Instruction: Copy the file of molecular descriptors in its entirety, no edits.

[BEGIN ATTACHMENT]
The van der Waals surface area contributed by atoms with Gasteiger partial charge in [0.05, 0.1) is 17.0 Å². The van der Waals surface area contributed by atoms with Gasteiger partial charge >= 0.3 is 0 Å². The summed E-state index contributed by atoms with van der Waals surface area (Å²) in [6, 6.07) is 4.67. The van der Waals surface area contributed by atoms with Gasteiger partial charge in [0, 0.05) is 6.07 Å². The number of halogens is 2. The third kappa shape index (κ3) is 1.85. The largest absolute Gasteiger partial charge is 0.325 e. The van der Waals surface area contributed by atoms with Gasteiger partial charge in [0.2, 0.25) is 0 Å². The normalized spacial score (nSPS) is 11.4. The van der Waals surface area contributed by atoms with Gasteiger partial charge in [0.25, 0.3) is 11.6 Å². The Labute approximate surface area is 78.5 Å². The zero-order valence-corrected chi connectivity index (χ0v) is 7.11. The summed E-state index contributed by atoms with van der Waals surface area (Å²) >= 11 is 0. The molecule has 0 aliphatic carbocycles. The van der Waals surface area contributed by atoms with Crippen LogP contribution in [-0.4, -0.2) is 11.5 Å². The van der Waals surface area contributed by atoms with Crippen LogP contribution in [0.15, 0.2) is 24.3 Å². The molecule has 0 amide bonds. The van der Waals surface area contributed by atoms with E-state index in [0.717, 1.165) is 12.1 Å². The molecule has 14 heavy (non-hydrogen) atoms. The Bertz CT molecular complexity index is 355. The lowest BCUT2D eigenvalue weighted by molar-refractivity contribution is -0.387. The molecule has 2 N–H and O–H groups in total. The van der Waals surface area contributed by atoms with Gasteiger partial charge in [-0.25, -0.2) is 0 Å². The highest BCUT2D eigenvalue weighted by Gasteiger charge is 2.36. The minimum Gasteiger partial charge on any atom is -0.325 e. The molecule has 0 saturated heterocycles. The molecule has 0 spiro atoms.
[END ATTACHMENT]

The van der Waals surface area contributed by atoms with Gasteiger partial charge in [0.05, 0.1) is 17.0 Å². The van der Waals surface area contributed by atoms with Gasteiger partial charge >= 0.3 is 0 Å². The summed E-state index contributed by atoms with van der Waals surface area (Å²) in [6, 6.07) is 4.67. The van der Waals surface area contributed by atoms with Gasteiger partial charge in [0, 0.05) is 6.07 Å². The number of halogens is 2. The third kappa shape index (κ3) is 1.85. The largest absolute Gasteiger partial charge is 0.325 e. The van der Waals surface area contributed by atoms with Gasteiger partial charge in [0.2, 0.25) is 0 Å². The normalized spacial score (nSPS) is 11.4. The van der Waals surface area contributed by atoms with Gasteiger partial charge in [0.25, 0.3) is 11.6 Å². The Labute approximate surface area is 78.5 Å². The zero-order valence-corrected chi connectivity index (χ0v) is 7.11. The summed E-state index contributed by atoms with van der Waals surface area (Å²) >= 11 is 0. The molecule has 0 aliphatic carbocycles. The van der Waals surface area contributed by atoms with Crippen LogP contribution in [-0.4, -0.2) is 11.5 Å². The van der Waals surface area contributed by atoms with Crippen LogP contribution in [0.15, 0.2) is 24.3 Å². The molecule has 0 amide bonds. The van der Waals surface area contributed by atoms with E-state index in [0.717, 1.165) is 12.1 Å². The molecule has 14 heavy (non-hydrogen) atoms. The Bertz CT molecular complexity index is 355. The lowest BCUT2D eigenvalue weighted by molar-refractivity contribution is -0.387. The molecule has 2 N–H and O–H groups in total. The van der Waals surface area contributed by atoms with Gasteiger partial charge in [-0.25, -0.2) is 0 Å². The highest BCUT2D eigenvalue weighted by Gasteiger charge is 2.36. The minimum Gasteiger partial charge on any atom is -0.325 e. The molecule has 0 saturated heterocycles. The molecule has 0 spiro atoms.